Password protection remains a widely used method for safeguarding computer and web systems. This technology has undergone extensive development over the years, incorporating various enhancements and being user-friendly. However, it is important to acknowledge that passwords have long been identified as one of the weakest elements in the security chain. According to Hive Systems, even eight-digit passwords can be cracked in less than an hour. One might wonder if passwords will continue to have a role in the future and how soon we can expect passwordless authentication to replace them.
Recognizing the risks and vulnerabilities of passwords
The inherent risks associated with passwords stem from their very nature. The need for passwords to be user-friendly and easy to remember often leads to potential compromises. While long and complex passwords can provide high levels of security, the majority of users do not use them.
Significant efforts have been made in recent years to enhance password protection. Various Multi-Factor Authentication (MFA) methods have been introduced, resulting in a substantial increase in the level of protection for individual users. However, in the corporate sector, these advancements have brought about organizational challenges, particularly when dealing with a large number of users, often reaching the thousands. It has been discovered that many users resort to reusing passwords, which poses a significant security risk of data breaches.
The persistent risk of password compromise poses more than just the threat of unauthorized access to corporate systems. Companies face significant reputational and financial consequences, even in cases where only one password is compromised.
Enhancements and challenges in password protection
The development of password protection continues to evolve. One effective measure to enhance its security level has been the implementation of Multi-Factor Authentication (MFA) technology. Despite Microsoft’s report indicating that only 22% of its Azure clients currently utilize this tool, the proliferation of control features has notably contributed to the improvement of reliability and security in the authentication process.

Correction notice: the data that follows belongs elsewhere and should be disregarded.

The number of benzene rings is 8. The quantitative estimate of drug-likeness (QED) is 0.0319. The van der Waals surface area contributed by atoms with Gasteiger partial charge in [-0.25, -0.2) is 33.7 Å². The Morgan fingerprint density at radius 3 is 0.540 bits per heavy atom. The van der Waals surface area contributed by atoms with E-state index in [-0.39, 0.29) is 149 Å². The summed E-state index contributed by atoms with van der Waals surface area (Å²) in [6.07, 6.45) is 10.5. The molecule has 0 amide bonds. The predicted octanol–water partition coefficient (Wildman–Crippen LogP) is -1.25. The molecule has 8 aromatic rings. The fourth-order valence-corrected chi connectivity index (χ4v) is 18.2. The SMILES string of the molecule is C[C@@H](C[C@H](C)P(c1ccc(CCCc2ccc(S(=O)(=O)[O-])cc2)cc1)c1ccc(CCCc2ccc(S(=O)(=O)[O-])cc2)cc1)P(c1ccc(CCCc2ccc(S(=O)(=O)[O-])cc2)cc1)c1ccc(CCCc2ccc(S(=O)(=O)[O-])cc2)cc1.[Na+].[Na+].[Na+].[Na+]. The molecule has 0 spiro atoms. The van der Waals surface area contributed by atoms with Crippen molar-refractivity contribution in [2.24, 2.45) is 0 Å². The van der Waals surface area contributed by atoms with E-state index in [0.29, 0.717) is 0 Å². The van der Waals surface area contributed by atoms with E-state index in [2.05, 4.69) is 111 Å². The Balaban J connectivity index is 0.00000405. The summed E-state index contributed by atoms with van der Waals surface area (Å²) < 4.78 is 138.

To understand the essence of MFA technology, it is important to differentiate between the various types of factors it employs. These factors can be categorized into several groups.
The first group pertains to the knowledge factor, which comprises secret information that is known solely to the user. This can include passwords, PIN codes, code words, secret questions, and their corresponding answers.
The second group is associated with utilizing the ownership factor, which involves verifying whether the user possesses a specific physical device. This can be a hardware token, a smart card, or a smartphone. These devices generate One-Time Passwords (OTP) or access codes, which function as a “second password” when entered during the authentication process.
Lastly, we have the third group, which encompasses the factors of personal inalienability. This includes a wide range of biometric data, such as fingerprints, retinas, face or voice recognition, as well as verification of features that are challenging to falsify, like typing speed or the dynamics of finger movements across a screen.
Finally, there is a third group, which covers the factors of personal inalienability. This is a variety of biometric data, from fingerprints, retinas, face or voice recognition to verification of features that are difficult to falsify, such as typing speed or the dynamics of moving a finger across the screen.
Biometrics should be approached carefully. One of the biggest problems of biometric authentication is the inability to change biometric traits if compromised, making it a significant concern. Once a biometric characteristic is compromised, individuals cannot replace or update it like they can with passwords or PINs.